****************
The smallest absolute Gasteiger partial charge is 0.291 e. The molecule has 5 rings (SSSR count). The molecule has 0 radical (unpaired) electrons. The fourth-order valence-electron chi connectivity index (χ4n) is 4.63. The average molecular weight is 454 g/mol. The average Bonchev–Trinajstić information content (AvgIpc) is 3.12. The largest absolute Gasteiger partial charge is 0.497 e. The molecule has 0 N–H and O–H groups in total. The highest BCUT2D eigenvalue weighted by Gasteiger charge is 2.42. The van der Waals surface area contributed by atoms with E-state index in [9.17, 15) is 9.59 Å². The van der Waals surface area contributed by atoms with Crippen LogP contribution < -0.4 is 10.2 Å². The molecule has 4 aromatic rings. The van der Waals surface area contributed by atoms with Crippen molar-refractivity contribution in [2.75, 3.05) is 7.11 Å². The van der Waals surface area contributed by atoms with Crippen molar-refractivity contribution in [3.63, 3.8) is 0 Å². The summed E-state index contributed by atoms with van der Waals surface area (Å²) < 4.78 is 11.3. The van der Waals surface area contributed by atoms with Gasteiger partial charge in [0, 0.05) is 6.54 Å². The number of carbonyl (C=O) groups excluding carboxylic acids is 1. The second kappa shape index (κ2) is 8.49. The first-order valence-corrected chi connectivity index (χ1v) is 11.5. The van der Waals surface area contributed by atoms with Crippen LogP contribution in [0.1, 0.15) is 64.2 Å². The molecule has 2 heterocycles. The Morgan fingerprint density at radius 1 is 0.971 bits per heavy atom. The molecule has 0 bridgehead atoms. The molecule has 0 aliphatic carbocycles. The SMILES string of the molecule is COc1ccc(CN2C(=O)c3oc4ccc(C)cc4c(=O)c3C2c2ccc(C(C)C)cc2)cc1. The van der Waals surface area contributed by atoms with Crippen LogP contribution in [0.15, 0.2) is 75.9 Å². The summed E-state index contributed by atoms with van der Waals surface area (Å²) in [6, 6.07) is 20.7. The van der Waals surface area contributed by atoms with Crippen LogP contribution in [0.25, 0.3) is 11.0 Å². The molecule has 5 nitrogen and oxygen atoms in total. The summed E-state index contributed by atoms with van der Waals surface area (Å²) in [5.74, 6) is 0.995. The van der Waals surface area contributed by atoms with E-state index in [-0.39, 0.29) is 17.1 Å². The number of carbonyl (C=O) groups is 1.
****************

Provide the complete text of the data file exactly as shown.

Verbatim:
The smallest absolute Gasteiger partial charge is 0.291 e. The molecule has 5 rings (SSSR count). The molecule has 0 radical (unpaired) electrons. The fourth-order valence-electron chi connectivity index (χ4n) is 4.63. The average molecular weight is 454 g/mol. The average Bonchev–Trinajstić information content (AvgIpc) is 3.12. The largest absolute Gasteiger partial charge is 0.497 e. The molecule has 0 N–H and O–H groups in total. The highest BCUT2D eigenvalue weighted by Gasteiger charge is 2.42. The van der Waals surface area contributed by atoms with E-state index in [9.17, 15) is 9.59 Å². The van der Waals surface area contributed by atoms with Crippen LogP contribution < -0.4 is 10.2 Å². The molecule has 4 aromatic rings. The van der Waals surface area contributed by atoms with Crippen molar-refractivity contribution in [2.75, 3.05) is 7.11 Å². The van der Waals surface area contributed by atoms with Crippen molar-refractivity contribution in [3.63, 3.8) is 0 Å². The summed E-state index contributed by atoms with van der Waals surface area (Å²) < 4.78 is 11.3. The van der Waals surface area contributed by atoms with Gasteiger partial charge in [0, 0.05) is 6.54 Å². The number of carbonyl (C=O) groups excluding carboxylic acids is 1. The second kappa shape index (κ2) is 8.49. The first-order valence-corrected chi connectivity index (χ1v) is 11.5. The van der Waals surface area contributed by atoms with Crippen LogP contribution in [0.1, 0.15) is 64.2 Å². The molecule has 2 heterocycles. The Morgan fingerprint density at radius 1 is 0.971 bits per heavy atom. The molecule has 0 bridgehead atoms. The molecule has 0 aliphatic carbocycles. The SMILES string of the molecule is COc1ccc(CN2C(=O)c3oc4ccc(C)cc4c(=O)c3C2c2ccc(C(C)C)cc2)cc1. The van der Waals surface area contributed by atoms with Crippen LogP contribution in [0.15, 0.2) is 75.9 Å². The summed E-state index contributed by atoms with van der Waals surface area (Å²) in [6, 6.07) is 20.7. The van der Waals surface area contributed by atoms with Crippen LogP contribution in [0.25, 0.3) is 11.0 Å². The molecule has 5 nitrogen and oxygen atoms in total. The summed E-state index contributed by atoms with van der Waals surface area (Å²) in [5.74, 6) is 0.995. The van der Waals surface area contributed by atoms with E-state index in [-0.39, 0.29) is 17.1 Å². The number of carbonyl (C=O) groups is 1.